Vaccines are only going to do so much, and the WSJ article was asking what else we can do to ameliorate that pressure on health services from the inevitable millions of people who will fall through the vaccine cracks each year.

Better vaccines and better anti-viral drugs will help enormously. There are plenty of people working on both approaches and the world can only wish them well.

In the meantime …

At Noxopharm, we are focusing on what is the single largest cause of hospitalisation and death in the current pandemic, and that cause is the bizarre way some individuals’ immune system responds to the damage occurring in the lungs. For the great majority of people, that damage can leave them feeling unwell (headaches, breathlessness, fatigue) for a week or two, but then they recover because their immune system responds appropriately, going on to eradicate the virus and to repair the lung damage.

The problem arises when, for reasons that still remain unclear, the immune system in some individuals goes into overdrive in response to the lung damage and instead of repairing the damage, creates even more damage, tipping the individual over into a cascade of events called septic shock that can lead to extensive and permanent organ damage and even death. This is where the pressure on health services is coming from, and this is what we are hoping that Veyonda will be able to address.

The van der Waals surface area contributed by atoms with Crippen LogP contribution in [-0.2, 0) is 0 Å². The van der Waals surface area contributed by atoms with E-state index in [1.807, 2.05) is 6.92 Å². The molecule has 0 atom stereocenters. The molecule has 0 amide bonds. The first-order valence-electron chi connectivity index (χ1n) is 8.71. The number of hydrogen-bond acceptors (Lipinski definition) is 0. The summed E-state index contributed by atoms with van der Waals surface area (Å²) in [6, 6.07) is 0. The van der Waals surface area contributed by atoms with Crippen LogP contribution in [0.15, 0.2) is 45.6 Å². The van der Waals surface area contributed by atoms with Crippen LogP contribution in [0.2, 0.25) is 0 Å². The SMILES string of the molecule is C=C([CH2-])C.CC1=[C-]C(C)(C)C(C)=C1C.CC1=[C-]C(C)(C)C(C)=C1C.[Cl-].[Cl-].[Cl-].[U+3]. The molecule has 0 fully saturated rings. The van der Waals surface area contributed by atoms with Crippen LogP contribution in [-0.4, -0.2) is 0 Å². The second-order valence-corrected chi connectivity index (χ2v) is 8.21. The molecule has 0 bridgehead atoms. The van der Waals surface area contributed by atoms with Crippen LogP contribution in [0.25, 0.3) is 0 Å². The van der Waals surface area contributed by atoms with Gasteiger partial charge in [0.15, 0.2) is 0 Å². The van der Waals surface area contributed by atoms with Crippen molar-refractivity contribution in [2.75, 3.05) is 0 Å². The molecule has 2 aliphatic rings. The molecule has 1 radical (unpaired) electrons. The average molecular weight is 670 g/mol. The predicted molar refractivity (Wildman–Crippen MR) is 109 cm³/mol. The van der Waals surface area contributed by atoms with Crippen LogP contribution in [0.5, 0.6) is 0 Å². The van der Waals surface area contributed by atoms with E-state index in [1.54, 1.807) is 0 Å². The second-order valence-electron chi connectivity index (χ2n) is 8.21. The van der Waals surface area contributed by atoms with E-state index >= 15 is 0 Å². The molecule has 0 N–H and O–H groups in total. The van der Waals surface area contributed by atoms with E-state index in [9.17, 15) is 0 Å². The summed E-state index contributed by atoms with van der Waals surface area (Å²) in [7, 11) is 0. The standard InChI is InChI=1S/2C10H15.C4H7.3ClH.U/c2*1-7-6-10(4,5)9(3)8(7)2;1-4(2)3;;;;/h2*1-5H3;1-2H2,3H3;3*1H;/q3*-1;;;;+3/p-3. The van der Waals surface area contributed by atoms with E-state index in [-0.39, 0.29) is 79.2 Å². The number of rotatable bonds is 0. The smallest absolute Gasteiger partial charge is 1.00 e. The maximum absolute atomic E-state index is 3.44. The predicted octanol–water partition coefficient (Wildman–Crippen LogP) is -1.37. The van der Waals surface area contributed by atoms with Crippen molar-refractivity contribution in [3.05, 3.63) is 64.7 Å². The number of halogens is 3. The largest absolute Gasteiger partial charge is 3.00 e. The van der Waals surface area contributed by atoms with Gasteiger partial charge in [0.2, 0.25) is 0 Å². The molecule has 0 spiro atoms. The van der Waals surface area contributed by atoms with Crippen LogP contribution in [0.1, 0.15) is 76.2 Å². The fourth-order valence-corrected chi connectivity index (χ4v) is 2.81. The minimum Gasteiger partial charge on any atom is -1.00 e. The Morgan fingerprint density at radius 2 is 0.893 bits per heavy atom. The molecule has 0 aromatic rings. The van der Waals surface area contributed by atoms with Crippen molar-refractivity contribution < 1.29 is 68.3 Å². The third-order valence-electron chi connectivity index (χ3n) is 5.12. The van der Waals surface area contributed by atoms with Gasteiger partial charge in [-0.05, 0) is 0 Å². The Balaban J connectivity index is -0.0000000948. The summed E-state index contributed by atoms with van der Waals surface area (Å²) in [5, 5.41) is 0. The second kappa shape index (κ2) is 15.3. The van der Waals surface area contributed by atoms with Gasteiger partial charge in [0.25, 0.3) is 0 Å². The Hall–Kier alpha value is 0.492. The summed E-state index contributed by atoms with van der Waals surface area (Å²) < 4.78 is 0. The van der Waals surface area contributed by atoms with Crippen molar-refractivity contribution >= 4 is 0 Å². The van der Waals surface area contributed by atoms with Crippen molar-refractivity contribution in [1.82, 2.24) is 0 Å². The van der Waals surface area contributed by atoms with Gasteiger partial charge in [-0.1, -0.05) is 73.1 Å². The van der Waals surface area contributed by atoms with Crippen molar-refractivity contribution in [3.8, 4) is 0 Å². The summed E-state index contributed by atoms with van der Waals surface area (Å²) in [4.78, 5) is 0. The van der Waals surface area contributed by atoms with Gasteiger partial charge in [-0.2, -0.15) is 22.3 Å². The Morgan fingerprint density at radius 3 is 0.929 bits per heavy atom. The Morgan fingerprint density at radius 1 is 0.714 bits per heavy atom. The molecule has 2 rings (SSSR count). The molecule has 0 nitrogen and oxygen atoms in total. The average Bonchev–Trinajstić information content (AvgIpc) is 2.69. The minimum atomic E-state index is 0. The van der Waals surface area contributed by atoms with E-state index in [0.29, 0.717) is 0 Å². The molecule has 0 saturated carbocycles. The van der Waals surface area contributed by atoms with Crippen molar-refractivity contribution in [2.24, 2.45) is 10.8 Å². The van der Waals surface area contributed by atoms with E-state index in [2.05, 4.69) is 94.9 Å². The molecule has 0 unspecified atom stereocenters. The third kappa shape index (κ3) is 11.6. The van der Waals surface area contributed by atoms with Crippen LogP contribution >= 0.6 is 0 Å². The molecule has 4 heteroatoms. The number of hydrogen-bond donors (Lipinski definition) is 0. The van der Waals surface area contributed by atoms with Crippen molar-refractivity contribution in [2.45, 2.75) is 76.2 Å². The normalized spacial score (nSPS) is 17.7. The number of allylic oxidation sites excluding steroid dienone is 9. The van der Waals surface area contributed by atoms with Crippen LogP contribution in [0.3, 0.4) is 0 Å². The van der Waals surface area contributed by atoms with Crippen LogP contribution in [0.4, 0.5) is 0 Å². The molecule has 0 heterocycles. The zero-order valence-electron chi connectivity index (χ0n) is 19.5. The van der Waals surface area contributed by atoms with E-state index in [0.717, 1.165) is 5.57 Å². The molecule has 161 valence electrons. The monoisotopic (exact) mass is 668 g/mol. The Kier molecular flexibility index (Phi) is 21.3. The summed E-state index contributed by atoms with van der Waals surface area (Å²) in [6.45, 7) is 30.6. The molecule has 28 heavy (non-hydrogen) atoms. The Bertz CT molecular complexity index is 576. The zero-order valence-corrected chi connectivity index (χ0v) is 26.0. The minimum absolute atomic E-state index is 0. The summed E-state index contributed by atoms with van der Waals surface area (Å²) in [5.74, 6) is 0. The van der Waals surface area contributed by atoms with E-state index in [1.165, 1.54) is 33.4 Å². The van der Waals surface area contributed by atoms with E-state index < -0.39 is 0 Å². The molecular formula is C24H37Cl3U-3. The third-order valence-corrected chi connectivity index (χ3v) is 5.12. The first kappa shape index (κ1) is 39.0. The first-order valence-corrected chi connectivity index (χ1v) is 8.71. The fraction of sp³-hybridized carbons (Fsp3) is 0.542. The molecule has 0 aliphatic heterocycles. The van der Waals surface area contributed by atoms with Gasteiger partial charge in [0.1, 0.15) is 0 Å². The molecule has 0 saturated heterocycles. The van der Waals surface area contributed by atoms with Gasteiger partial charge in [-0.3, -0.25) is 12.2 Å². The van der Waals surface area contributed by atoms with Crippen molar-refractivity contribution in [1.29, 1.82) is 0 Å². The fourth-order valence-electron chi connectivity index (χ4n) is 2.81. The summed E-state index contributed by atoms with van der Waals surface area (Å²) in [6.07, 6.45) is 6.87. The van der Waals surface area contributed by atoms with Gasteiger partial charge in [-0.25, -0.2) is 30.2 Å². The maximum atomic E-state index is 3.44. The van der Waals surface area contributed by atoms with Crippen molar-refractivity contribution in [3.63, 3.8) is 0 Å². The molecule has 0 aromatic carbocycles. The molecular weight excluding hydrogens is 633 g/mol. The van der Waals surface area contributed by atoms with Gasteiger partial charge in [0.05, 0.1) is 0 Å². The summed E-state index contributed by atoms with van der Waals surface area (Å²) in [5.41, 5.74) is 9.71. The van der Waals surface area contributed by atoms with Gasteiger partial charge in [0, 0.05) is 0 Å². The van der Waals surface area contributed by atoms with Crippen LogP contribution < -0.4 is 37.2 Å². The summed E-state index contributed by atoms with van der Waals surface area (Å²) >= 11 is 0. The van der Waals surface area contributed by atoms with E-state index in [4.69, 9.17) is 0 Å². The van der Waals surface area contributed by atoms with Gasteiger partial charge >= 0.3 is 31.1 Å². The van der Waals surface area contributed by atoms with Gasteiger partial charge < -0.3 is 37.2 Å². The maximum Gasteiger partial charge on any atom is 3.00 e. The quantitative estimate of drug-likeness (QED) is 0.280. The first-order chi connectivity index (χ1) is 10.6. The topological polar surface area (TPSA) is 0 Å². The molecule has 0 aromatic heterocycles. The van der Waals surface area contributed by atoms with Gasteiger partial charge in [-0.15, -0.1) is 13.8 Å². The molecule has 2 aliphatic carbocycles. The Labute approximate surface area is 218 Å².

Based on its mechanism of action, Noxopharm has previously said we believe that Veyonda has the potential to be used by those patients whose immune systems are at the tipping point of responding normally or abnormally, preventing the patient descending into the septic shock cascade. If we can get patients out of hospital more quickly, or even stop them from needing to be hospitalised in the first place, then we hope to significantly de-pressure the pandemic.